#1. State. You start with a known finite state, which is the overall mode of operation for that piece or pieces. For a switch()-driven machine, it's a number, typically named by an integer constant for better readability.

#2. Output. Based on the state, you make certain things happen. These adjustments can be done in the switch(), or in the loop() as they notice state changes. You can also write explicit sub-routines to call from the switch() to keep code tidy. You can read the state from any point in the program, even interrupts if needed.

#3. Events/Interrupts. Lying in wait, these parts spring into action when something happens that the program needs to know. Both human-origin (ex: button press) and machine-origin (ex: SD card error) fall into this group. They can set flags and publish notifications to the controller that something has happened, but they MUST NOT set the state directly. The last point cannot be under-emphasized. If you start "cheating" and updating state outside of the controller, you create another point of failure and another stop along the debug/enhancement tour.

#4. State Changing switch() (Controller). This is where the actions meet the state. Only here should you change state to a new one, based on outside flags set by events. If your switch() is at the top of loop(), and you return in each case, you can call loop() from other points in the code to fire a state change immediately, but i like to name it in a void() and call it from loop(). The switch code should be lightweight and never use delay(). Lastly, most of the time a case does nothing, because no outside condition has changed that merits reaction, and it breaks or returns right there. When something important does change, the code below that early-exit conditional performs as a state change event handler.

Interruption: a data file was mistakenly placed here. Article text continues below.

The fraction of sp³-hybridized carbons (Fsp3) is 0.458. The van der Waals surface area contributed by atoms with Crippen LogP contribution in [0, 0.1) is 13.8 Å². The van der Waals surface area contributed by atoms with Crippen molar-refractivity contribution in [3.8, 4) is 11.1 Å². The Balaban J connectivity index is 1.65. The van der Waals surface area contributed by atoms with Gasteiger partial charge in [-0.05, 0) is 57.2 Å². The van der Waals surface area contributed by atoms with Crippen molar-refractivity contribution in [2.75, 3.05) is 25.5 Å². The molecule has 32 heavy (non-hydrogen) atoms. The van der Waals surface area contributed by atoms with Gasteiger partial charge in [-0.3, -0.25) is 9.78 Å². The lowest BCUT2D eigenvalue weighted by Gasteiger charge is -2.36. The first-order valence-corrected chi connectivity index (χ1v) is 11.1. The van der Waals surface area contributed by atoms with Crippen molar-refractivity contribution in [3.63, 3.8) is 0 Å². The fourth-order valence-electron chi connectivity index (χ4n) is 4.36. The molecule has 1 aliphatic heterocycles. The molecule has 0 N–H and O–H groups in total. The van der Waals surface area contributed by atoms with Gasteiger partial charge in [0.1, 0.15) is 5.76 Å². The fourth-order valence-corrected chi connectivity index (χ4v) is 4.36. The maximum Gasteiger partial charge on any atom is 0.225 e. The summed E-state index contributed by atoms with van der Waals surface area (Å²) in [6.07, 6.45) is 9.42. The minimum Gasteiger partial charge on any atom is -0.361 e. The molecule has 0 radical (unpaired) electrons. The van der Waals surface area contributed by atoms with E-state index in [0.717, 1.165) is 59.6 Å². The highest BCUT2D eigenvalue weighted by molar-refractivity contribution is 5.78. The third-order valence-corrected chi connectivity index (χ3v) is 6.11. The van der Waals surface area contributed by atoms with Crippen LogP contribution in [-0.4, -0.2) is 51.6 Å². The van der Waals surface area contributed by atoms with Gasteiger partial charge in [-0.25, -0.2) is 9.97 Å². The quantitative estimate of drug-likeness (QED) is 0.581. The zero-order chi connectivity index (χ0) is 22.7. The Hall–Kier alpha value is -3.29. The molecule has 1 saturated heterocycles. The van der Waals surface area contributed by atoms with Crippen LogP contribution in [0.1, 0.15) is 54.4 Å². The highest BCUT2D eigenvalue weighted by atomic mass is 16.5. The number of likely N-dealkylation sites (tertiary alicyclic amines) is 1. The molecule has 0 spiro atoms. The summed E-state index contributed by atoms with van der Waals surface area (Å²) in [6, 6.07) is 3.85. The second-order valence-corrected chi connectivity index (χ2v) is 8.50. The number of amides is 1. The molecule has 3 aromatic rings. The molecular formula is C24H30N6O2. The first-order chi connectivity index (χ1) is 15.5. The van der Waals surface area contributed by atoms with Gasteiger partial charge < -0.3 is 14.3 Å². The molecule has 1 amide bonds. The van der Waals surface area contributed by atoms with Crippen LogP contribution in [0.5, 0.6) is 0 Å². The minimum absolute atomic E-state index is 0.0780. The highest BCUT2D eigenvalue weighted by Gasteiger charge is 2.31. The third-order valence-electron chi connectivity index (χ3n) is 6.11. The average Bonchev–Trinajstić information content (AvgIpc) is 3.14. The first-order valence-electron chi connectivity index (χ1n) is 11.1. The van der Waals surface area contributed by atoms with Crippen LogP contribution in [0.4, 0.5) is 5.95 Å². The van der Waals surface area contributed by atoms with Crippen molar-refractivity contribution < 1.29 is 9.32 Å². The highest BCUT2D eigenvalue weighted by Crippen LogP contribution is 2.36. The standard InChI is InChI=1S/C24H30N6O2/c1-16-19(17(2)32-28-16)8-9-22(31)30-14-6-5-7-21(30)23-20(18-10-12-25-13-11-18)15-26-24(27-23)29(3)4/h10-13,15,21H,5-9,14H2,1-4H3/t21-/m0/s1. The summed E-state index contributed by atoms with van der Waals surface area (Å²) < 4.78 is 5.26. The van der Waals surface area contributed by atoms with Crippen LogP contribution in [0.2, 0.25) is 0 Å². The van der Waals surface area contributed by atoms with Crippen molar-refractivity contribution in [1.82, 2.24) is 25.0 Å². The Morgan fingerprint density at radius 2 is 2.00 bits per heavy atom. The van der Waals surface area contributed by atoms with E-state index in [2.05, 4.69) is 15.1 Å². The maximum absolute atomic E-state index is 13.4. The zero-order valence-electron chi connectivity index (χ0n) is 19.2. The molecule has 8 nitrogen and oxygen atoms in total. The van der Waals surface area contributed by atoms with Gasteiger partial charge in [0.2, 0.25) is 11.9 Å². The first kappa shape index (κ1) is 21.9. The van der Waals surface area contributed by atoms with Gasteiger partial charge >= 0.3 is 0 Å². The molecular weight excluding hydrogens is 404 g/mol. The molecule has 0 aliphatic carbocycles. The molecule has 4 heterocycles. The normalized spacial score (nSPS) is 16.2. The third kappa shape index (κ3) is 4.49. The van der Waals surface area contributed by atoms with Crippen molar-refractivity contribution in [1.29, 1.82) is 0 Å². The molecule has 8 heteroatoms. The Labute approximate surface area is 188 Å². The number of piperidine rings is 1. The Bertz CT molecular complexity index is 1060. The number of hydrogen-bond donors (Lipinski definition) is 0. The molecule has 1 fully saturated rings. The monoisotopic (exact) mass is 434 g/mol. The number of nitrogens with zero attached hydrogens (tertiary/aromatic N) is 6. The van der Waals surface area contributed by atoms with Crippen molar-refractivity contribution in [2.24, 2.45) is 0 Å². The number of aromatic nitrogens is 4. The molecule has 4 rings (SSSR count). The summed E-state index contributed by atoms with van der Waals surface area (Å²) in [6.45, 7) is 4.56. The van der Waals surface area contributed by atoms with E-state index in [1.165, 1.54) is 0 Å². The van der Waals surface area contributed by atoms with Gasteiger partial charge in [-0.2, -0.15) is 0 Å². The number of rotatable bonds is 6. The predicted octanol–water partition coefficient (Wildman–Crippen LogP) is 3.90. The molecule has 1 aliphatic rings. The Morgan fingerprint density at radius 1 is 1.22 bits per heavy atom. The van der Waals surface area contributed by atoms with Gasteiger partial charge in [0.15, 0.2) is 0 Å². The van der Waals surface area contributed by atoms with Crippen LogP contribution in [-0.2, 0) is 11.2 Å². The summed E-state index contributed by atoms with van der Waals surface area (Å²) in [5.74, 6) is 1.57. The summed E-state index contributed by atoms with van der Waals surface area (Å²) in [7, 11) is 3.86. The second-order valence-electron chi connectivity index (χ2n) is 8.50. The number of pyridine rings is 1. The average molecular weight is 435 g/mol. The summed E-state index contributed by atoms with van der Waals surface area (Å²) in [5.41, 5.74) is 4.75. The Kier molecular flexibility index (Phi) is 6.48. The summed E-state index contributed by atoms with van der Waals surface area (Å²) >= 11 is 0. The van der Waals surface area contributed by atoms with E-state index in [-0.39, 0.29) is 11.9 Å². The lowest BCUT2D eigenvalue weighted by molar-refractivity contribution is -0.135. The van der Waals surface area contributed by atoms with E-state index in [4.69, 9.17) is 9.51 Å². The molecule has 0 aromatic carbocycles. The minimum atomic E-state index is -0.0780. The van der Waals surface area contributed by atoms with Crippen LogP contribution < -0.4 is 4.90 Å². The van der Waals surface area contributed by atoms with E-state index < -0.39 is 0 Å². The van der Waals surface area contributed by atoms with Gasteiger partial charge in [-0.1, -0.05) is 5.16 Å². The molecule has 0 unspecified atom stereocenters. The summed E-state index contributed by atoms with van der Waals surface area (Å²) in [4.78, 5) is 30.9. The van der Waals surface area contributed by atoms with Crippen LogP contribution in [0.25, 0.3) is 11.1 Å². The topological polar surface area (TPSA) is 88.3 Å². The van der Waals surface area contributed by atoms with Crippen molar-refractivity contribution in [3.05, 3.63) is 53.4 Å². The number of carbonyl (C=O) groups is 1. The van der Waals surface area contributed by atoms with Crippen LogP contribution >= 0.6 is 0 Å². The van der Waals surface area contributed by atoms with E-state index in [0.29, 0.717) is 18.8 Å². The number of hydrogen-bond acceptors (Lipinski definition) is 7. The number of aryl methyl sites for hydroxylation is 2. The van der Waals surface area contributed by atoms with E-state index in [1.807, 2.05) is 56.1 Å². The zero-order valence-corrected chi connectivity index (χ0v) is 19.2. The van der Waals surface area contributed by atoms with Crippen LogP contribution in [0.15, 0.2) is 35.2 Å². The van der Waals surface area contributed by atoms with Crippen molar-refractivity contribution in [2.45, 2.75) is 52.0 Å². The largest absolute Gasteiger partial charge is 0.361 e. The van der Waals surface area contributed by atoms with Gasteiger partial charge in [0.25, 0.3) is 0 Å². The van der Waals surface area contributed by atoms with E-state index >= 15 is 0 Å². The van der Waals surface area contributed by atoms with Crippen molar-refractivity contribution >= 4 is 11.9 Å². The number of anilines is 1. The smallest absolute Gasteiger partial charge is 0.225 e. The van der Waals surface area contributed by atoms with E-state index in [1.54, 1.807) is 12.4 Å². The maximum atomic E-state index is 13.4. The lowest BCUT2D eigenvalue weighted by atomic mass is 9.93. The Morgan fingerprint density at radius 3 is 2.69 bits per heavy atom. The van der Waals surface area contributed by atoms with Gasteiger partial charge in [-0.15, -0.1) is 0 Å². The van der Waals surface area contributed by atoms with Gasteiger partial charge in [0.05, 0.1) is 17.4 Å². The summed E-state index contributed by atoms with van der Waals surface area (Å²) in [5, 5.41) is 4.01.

Why bother

It can be a bit much at first, and seem like it's not worth the 5-10 mins up-front to name constants and write out all the switch bolierplate. I'm a lazy coder, and I still use this because it saves me a ton of time at every point in time besides those first 10 minutes.

Since things can only change in one place, you know exactly where to debug. It's simple to dump the outside values a case examines to the serial (remove before "launch"), rather than finding that chunk of code in the ether. Doing it all in one place makes it trivial to log when and what with each state change. With minor additional code you can even undo state changes, which can be a boon for users. Such actions are not risky because every part of the outside code knows what to do.

It breaks up tedious chains of semi-related action into independent pieces. You won't need lots of nested if()s if you follow the above guidelines. Even if you're not a long-time developer, simply following this pattern and slopping/pasting all the other code together, your program will be better in the end and faster and easier to build along the way.

  • Thanks. Looks like your idea is proving out well. Gave me another tool.
    – nkuck
    Apr 15 '17 at 6:30